Flight attendants will soon get the same expedited screening at airport checkpoints available to airline pilots, the Transportation Security Administration said Monday.
According to an article from CNN, the move is part of TSA Administrator John Pistole’s move for risk-based security, speeding up screening of known low-risk passengers while allowing the TSA to focus on unknown travelers.
The move is also intended to reduce checkpoint congestion while improving security, as participating flight attendants will be allowed to display credentials instead of undergoing physical screening. When at a checkpoint, CNN says, the attendant’s credentials will be checked against an up-to-date database of program participants.
They will still be subject to random, unpredictable searches.
There are 90,000 flight attendants in the U.S., and in May, the Senate Appropriations Subcommittee on Homeland Security instructed the TSA to include them in the Known Crewmember program, CNN reports. Attendants will be eligible if they work for U.S. airlines that participate in the program and are flying from U.S. airports.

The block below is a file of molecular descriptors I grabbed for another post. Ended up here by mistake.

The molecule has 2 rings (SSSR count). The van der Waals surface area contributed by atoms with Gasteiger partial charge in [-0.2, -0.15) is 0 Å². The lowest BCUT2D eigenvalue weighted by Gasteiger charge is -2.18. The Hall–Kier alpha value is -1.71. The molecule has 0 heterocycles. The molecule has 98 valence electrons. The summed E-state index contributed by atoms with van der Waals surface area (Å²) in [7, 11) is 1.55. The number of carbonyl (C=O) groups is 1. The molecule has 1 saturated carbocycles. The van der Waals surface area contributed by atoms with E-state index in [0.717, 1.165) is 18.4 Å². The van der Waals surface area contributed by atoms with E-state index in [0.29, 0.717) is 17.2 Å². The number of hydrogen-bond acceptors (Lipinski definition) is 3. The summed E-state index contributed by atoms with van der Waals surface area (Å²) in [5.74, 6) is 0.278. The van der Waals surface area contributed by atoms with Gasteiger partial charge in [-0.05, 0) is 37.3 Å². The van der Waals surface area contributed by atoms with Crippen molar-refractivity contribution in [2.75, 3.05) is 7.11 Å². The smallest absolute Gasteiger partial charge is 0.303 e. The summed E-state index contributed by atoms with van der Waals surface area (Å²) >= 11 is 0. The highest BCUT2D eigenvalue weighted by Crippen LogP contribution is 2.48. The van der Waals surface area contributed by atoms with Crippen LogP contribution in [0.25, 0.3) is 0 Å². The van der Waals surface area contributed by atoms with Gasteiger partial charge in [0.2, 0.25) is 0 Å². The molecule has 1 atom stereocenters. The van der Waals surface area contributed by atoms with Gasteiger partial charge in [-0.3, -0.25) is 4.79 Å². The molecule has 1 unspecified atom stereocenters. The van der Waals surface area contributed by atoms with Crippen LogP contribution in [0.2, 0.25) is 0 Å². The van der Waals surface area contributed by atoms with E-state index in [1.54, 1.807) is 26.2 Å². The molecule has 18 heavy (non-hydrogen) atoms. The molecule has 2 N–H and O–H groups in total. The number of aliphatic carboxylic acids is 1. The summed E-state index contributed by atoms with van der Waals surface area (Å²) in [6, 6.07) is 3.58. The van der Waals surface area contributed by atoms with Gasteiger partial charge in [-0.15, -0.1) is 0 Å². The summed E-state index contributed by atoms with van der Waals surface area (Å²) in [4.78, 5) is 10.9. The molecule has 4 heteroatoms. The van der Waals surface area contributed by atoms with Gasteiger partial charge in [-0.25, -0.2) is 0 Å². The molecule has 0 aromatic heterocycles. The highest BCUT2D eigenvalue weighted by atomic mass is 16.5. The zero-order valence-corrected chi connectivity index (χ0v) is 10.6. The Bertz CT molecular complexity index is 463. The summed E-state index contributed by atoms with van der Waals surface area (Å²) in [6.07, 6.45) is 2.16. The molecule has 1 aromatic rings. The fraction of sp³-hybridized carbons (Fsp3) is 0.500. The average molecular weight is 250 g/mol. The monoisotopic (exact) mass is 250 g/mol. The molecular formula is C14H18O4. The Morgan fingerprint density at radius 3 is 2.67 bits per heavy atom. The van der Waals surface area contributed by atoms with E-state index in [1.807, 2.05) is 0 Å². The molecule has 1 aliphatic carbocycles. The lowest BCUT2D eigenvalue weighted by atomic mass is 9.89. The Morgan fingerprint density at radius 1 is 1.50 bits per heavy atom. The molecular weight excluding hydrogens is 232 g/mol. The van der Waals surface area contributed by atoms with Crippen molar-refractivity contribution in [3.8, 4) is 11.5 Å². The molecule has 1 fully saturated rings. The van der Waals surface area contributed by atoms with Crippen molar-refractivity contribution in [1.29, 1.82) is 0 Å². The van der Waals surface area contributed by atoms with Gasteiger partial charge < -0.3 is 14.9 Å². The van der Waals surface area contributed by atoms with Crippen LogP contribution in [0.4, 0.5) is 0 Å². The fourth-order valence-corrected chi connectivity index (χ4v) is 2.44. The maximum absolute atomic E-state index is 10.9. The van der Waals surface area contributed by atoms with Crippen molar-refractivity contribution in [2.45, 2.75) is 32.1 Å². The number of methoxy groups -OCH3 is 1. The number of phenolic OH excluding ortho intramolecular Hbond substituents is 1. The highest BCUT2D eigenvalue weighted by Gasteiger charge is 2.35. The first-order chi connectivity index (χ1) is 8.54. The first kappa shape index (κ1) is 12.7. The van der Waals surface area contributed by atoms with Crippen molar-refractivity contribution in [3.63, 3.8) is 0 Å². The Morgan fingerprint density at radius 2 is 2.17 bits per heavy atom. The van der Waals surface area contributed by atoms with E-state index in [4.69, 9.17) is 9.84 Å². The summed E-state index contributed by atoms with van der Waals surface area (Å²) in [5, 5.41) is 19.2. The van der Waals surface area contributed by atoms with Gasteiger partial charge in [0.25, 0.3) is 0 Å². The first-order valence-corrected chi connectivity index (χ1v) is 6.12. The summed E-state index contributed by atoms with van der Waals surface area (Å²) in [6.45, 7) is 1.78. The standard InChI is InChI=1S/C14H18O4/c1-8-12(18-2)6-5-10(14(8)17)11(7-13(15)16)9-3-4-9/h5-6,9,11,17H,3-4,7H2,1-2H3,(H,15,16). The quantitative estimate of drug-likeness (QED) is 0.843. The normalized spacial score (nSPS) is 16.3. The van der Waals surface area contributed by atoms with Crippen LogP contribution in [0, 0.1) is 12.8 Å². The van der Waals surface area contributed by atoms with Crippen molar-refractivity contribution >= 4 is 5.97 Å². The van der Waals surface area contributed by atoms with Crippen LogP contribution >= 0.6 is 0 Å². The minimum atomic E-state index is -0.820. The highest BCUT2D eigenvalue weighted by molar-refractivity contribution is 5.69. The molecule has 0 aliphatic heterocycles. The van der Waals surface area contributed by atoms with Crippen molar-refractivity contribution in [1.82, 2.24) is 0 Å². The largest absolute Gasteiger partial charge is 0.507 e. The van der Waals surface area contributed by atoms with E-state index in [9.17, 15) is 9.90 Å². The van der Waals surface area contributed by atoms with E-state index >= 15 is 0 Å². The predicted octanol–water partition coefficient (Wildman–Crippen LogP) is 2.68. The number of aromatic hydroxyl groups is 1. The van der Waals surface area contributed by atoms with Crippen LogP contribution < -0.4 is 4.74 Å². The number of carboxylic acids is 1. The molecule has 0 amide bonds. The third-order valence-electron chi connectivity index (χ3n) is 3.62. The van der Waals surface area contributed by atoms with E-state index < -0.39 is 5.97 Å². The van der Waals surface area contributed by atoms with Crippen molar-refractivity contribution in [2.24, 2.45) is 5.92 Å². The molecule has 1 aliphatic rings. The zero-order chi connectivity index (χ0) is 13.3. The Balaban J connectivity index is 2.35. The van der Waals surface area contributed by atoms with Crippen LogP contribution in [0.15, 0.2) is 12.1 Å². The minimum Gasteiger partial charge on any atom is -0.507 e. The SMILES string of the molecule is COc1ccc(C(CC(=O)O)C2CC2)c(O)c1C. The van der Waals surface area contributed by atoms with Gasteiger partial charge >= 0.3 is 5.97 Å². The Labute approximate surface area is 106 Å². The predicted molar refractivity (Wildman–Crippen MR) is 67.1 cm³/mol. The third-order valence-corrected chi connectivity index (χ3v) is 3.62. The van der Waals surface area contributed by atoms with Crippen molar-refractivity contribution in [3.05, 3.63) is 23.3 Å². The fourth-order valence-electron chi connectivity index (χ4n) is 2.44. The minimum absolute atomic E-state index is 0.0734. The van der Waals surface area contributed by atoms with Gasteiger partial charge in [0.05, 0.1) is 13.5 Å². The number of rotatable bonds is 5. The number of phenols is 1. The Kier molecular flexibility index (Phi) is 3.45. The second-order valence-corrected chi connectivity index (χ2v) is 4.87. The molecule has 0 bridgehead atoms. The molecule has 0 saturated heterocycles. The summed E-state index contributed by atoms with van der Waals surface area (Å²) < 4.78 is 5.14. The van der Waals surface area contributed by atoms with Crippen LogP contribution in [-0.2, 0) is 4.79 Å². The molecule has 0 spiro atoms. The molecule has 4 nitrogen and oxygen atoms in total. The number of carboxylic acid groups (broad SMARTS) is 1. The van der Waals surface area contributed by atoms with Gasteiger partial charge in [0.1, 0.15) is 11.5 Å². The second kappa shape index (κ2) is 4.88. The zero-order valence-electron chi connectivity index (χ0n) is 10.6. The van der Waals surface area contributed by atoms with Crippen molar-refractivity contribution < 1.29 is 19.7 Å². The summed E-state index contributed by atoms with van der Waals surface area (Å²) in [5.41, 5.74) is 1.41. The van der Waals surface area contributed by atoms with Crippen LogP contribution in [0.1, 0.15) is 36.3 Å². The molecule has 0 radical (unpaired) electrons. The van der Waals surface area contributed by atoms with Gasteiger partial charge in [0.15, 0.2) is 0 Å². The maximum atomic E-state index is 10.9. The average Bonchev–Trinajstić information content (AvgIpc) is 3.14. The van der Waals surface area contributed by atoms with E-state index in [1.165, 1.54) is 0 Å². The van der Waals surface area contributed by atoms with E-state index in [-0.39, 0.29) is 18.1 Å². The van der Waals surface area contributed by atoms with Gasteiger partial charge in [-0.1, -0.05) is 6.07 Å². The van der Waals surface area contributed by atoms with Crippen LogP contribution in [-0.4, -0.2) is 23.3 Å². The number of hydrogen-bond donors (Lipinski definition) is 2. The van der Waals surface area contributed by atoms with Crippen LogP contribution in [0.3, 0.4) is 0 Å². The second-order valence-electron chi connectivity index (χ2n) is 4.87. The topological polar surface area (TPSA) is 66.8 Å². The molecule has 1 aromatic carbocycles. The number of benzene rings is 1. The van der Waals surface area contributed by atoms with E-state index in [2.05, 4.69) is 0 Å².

Flight attendants have been arguing for the same treatment as pilots for quite some time, as they undergo identical background checks and are entrusted with access to the cockpit, the article says.
The program will also eliminate flight attendants’ “uncomfortable” practice of jumping to the head of the security line so they can make their flights on time.
The TSA has been phasing in the program for pilots, and nearly 1.4 million pilots have been screened at checkpoints under the new system, CNN reports. The TSA expects it could take up to 12 months for airlines and their service providers to make the necessary system modifications to fully implement this new change.
However, flight attendants could begin expedited screening as early as this fall, and it could be implemented at more than 30 airports by the end of 2012.